Equally problematic is how the Court arrived at this decision. The U.S. Supreme Court’s ruling in Jones vs. Wolf established the use of neutral principles of law to settle church property disputes.   “A court applying a neutral principles approach can only apply state law as it normally would; any other approach would be the opposite of neutral principles.” [p. 9]   Property ownership for churches must be established by all the same familiar standards used for over 300 years.   In contrast, the current ruling presumes special, deferential treatment for TEC, because it claims to be “hierarchical”.

Accepting this claim illustrates why neutral principles were developed. Showing deference, as the Court has done in this case, has unacceptable consequences.   “Giving legal effect to trusts declared in denominational documents is not even mere deference. It is giving denominations power to rewrite civil property law.” [p. 14] More to the point, “If ownership no longer turns on publicly recorded deeds and trust instruments, but on the meaning of internal church rules and relationships, no one can know for certain who owns church property.” … Any denomination could pass a retroactive internal rule that would appropriate congregants gifts and church property.” [p. 18]   For the protection of all the churches in this state, such an outcome is an intolerable precedent.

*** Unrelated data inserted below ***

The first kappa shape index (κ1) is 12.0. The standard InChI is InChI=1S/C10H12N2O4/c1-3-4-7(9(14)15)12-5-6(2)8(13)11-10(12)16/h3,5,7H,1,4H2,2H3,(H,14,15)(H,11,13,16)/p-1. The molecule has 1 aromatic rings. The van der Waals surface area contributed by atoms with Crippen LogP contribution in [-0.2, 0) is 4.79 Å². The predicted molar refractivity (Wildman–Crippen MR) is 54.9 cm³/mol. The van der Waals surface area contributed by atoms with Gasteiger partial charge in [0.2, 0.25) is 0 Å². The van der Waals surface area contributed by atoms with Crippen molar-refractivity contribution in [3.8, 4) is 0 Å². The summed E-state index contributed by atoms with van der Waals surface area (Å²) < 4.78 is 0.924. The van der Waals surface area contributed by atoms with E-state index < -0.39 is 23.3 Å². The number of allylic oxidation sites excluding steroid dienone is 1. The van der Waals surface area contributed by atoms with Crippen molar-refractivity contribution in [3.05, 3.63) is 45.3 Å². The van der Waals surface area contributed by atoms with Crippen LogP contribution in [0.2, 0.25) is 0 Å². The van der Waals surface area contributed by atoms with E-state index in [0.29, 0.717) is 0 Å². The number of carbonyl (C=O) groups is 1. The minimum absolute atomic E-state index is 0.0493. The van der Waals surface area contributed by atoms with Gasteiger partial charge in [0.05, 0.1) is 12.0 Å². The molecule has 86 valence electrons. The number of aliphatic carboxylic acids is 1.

And the potential injury to churches doesn’t end with this initial threat to property ownership. “… the Court’s fractured decision leaves church property law in this state in utter confusion…. This confusion is a recipe for endless litigation.” [p. 2] And all this is with “not a single justice agreeing as to exactly how State title and property law apply in this dispute.” [p. 19]

Despite these significant objections to their ruling, on November 17, 2017 the State Court ruled that it had denied our motions for recusal and rehearing.


Why did we disassociate from The Episcopal Church in the first place?